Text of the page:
When McCormack does lend an ear he has a tendency "to finish your sentences for you," says Palmer. "He does it because he thinks it saves time." "It's my job to be abrupt," says McCormack. "I don't believe in talking around subjects. It's so easy to turn a two-minute conversation into a 10-minute ordeal. I like to cut through all the bull so I'll have time to do some small talk in my own forum."

To locate that forum McCormack has another universe tucked away in his upper-left jacket pocket. It is a black leather notebook in which he keeps encyclopedic records of things such as where to get a cheeseburger at three a.m. in Hong Kong or sukiyaki at high noon in Oslo. If you are a social friend, McCormack will drag you there. If you are an employee, no chance. "You can't drink with a guy one night, and then be his employer and refuse him a raise the next day," he says.

That is a pity. One reason McCormack's staff sometimes sassily refers to him as the Jolly Blond Giant is because they have never seen him in his ho, ho, ho moods. McCormack is in fact a host to the world, charming and witty in what he calls his "other life." As usual, each gourmet forkful, every calypso dancer and all midnight songfests are carefully plotted out in advance. Regardless of what city he is in McCormack will assemble the company of revelers and direct everything, telling the general to sit here, the contessa next to the rugby player and the centimillionaire, oh, over there behind the potted palm.

"Mark leads you into an exciting life," says Robert Anderson, president of Rockwell International. "He moves in amazing circles—artists, models, cricket players, songwriters. And it's always got to be the best restaurant, the newest spot. If he didn't organize his social life, he might find himself sitting around for two minutes and that would kill him."

Player is among those who fear that something like that actually may happen. "Mark is the most dynamic individual I've ever met," he says. "He's broken the barrier of hard work, but I think he's gone so far that he's damaging his health."

That is another lament that McCormack has heard so often that he immediately goes to his little black book to prove otherwise. "In 1973 my left foot hit the floor 147,001 times," he says. "In 1974 it hit it 220,614 times." Progress noted. And not only is his golf game holding steady at a 74.96-stroke average, but he reports,' 'Two years ago I slept 2,506¼ hours. Last year it was 2,656¼ hours. I like to sleep, but lately I've been reading that you don't need that much."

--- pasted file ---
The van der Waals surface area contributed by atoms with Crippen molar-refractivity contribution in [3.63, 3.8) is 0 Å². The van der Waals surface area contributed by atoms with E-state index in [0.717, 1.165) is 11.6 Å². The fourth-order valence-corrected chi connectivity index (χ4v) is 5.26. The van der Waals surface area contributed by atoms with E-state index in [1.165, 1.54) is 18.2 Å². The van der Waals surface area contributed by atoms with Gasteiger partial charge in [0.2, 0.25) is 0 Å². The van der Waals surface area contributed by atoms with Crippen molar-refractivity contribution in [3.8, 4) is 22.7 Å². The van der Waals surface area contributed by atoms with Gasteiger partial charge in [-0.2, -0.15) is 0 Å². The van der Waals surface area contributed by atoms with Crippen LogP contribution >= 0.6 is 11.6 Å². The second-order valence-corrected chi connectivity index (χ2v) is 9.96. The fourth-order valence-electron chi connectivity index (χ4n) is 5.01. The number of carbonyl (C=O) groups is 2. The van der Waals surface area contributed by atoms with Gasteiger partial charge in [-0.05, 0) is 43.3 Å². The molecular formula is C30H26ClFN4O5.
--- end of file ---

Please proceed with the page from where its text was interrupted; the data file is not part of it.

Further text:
Another statistic McCormack is trying to improve is the number of days he spends with his children—Breck, 17, Todd, 14, and Leslie, 9. Though he has increased it from fewer than 100 days 10 years ago to 148 last year, it is still a sore point in his Pepper Pike home. Nancy McCormack admits that Mark's absence has caused certain "strains," but he has promised reform. When the mood is right he even goes so far as to talk about "slowing down."

On a recent evening in his Manhattan apartment McCormack reflected on the future while his favorite John Denver album played softly in the background.

"I think about phasing out, trying to make more time to relax and enjoy myself," he said, as Denver sang, Follow me where I go.... "Arnold and I have talked about buying our own country. He would be king and I would be secretary of defense," Places that I'm going to.... "But I enjoy what I do. I can't wait to get up in the morning and get to work." Places where I've been.... "To be pretty places with pretty people, to be center court at Wimbledon, to tee up with the best golfers in the world, to stand on the deck of a yacht at the Monte Carlo Grand Prix, sipping champagne and watching all the little racing cars go by, that's my life." My hags are packed, I'm ready to go.... "Slow down? Why? I thrive on the recurring challenge and the hectic pace. Speed is my way of relaxing." I'm leavin' on a jet plaaane....